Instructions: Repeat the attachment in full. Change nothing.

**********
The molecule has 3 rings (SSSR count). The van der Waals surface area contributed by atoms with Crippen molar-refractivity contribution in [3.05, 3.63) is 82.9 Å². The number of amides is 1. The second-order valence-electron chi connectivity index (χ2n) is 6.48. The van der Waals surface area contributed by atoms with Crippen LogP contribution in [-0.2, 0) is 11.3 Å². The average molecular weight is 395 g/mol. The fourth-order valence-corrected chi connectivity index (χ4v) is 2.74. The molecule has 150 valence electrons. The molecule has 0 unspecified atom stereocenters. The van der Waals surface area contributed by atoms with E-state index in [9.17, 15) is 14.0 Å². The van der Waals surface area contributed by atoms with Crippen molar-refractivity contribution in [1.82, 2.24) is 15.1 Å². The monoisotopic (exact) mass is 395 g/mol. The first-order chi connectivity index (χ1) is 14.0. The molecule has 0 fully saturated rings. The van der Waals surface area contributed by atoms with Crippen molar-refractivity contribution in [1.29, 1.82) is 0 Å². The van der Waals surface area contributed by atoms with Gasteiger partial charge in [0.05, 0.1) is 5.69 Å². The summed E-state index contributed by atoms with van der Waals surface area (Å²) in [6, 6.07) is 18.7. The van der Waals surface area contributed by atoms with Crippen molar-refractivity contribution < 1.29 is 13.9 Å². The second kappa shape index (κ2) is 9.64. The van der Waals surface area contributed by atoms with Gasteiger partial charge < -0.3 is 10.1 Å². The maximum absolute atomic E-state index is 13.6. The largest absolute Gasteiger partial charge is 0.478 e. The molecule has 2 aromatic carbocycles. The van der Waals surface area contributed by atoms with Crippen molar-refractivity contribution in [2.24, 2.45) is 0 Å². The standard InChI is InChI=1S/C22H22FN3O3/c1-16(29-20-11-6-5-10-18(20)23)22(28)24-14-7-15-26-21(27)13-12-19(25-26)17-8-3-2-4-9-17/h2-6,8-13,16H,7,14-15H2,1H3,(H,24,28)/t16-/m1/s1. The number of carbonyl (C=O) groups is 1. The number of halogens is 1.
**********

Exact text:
The molecule has 3 rings (SSSR count). The van der Waals surface area contributed by atoms with Crippen molar-refractivity contribution in [3.05, 3.63) is 82.9 Å². The number of amides is 1. The second-order valence-electron chi connectivity index (χ2n) is 6.48. The van der Waals surface area contributed by atoms with Crippen LogP contribution in [-0.2, 0) is 11.3 Å². The average molecular weight is 395 g/mol. The fourth-order valence-corrected chi connectivity index (χ4v) is 2.74. The molecule has 150 valence electrons. The molecule has 0 unspecified atom stereocenters. The van der Waals surface area contributed by atoms with E-state index in [9.17, 15) is 14.0 Å². The van der Waals surface area contributed by atoms with Crippen molar-refractivity contribution in [1.82, 2.24) is 15.1 Å². The monoisotopic (exact) mass is 395 g/mol. The first-order chi connectivity index (χ1) is 14.0. The molecule has 0 fully saturated rings. The van der Waals surface area contributed by atoms with Crippen molar-refractivity contribution in [1.29, 1.82) is 0 Å². The van der Waals surface area contributed by atoms with Gasteiger partial charge in [0.05, 0.1) is 5.69 Å². The summed E-state index contributed by atoms with van der Waals surface area (Å²) in [6, 6.07) is 18.7. The van der Waals surface area contributed by atoms with Crippen molar-refractivity contribution < 1.29 is 13.9 Å². The second kappa shape index (κ2) is 9.64. The van der Waals surface area contributed by atoms with Gasteiger partial charge < -0.3 is 10.1 Å². The maximum absolute atomic E-state index is 13.6. The largest absolute Gasteiger partial charge is 0.478 e. The molecule has 2 aromatic carbocycles. The van der Waals surface area contributed by atoms with Crippen molar-refractivity contribution in [2.24, 2.45) is 0 Å². The standard InChI is InChI=1S/C22H22FN3O3/c1-16(29-20-11-6-5-10-18(20)23)22(28)24-14-7-15-26-21(27)13-12-19(25-26)17-8-3-2-4-9-17/h2-6,8-13,16H,7,14-15H2,1H3,(H,24,28)/t16-/m1/s1. The number of carbonyl (C=O) groups is 1. The number of halogens is 1.